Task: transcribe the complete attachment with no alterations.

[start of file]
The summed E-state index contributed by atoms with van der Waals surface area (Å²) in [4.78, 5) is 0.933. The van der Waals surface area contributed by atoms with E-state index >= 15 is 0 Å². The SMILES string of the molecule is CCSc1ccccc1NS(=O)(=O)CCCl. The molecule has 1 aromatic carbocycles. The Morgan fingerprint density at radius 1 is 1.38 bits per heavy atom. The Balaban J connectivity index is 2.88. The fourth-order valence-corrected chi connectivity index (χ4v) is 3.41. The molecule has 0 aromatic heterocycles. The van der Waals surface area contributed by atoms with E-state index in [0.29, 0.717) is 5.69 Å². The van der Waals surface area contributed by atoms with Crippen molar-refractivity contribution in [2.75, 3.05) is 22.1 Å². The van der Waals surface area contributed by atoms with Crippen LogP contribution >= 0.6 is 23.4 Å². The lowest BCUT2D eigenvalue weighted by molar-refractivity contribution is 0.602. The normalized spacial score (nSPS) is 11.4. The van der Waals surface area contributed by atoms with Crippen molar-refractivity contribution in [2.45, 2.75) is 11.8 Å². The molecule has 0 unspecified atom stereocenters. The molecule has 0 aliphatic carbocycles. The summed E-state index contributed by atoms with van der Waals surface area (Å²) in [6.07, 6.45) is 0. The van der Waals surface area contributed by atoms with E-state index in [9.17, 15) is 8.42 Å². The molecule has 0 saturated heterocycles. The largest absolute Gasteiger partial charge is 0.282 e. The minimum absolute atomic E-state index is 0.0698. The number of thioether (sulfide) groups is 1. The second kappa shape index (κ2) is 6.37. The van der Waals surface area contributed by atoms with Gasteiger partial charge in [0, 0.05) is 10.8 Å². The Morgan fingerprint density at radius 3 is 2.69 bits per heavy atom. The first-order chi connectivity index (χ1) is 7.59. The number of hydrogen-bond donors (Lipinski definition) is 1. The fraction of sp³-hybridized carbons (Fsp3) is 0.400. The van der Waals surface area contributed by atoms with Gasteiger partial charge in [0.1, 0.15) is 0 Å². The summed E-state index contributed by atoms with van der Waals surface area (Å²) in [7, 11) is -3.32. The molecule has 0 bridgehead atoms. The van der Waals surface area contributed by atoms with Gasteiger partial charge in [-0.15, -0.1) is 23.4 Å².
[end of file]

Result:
The summed E-state index contributed by atoms with van der Waals surface area (Å²) in [4.78, 5) is 0.933. The van der Waals surface area contributed by atoms with E-state index >= 15 is 0 Å². The SMILES string of the molecule is CCSc1ccccc1NS(=O)(=O)CCCl. The molecule has 1 aromatic carbocycles. The Morgan fingerprint density at radius 1 is 1.38 bits per heavy atom. The Balaban J connectivity index is 2.88. The fourth-order valence-corrected chi connectivity index (χ4v) is 3.41. The molecule has 0 aromatic heterocycles. The van der Waals surface area contributed by atoms with E-state index in [0.29, 0.717) is 5.69 Å². The van der Waals surface area contributed by atoms with Crippen molar-refractivity contribution in [2.75, 3.05) is 22.1 Å². The van der Waals surface area contributed by atoms with Crippen LogP contribution >= 0.6 is 23.4 Å². The lowest BCUT2D eigenvalue weighted by molar-refractivity contribution is 0.602. The normalized spacial score (nSPS) is 11.4. The van der Waals surface area contributed by atoms with Crippen molar-refractivity contribution in [2.45, 2.75) is 11.8 Å². The molecule has 0 unspecified atom stereocenters. The molecule has 0 aliphatic carbocycles. The summed E-state index contributed by atoms with van der Waals surface area (Å²) in [6.07, 6.45) is 0. The van der Waals surface area contributed by atoms with E-state index in [9.17, 15) is 8.42 Å². The molecule has 0 saturated heterocycles. The largest absolute Gasteiger partial charge is 0.282 e. The minimum absolute atomic E-state index is 0.0698. The number of thioether (sulfide) groups is 1. The second kappa shape index (κ2) is 6.37. The van der Waals surface area contributed by atoms with Gasteiger partial charge in [0, 0.05) is 10.8 Å². The Morgan fingerprint density at radius 3 is 2.69 bits per heavy atom. The first-order chi connectivity index (χ1) is 7.59. The number of hydrogen-bond donors (Lipinski definition) is 1. The fraction of sp³-hybridized carbons (Fsp3) is 0.400. The van der Waals surface area contributed by atoms with Gasteiger partial charge in [0.1, 0.15) is 0 Å². The summed E-state index contributed by atoms with van der Waals surface area (Å²) in [7, 11) is -3.32. The molecule has 0 bridgehead atoms. The van der Waals surface area contributed by atoms with Gasteiger partial charge in [-0.15, -0.1) is 23.4 Å².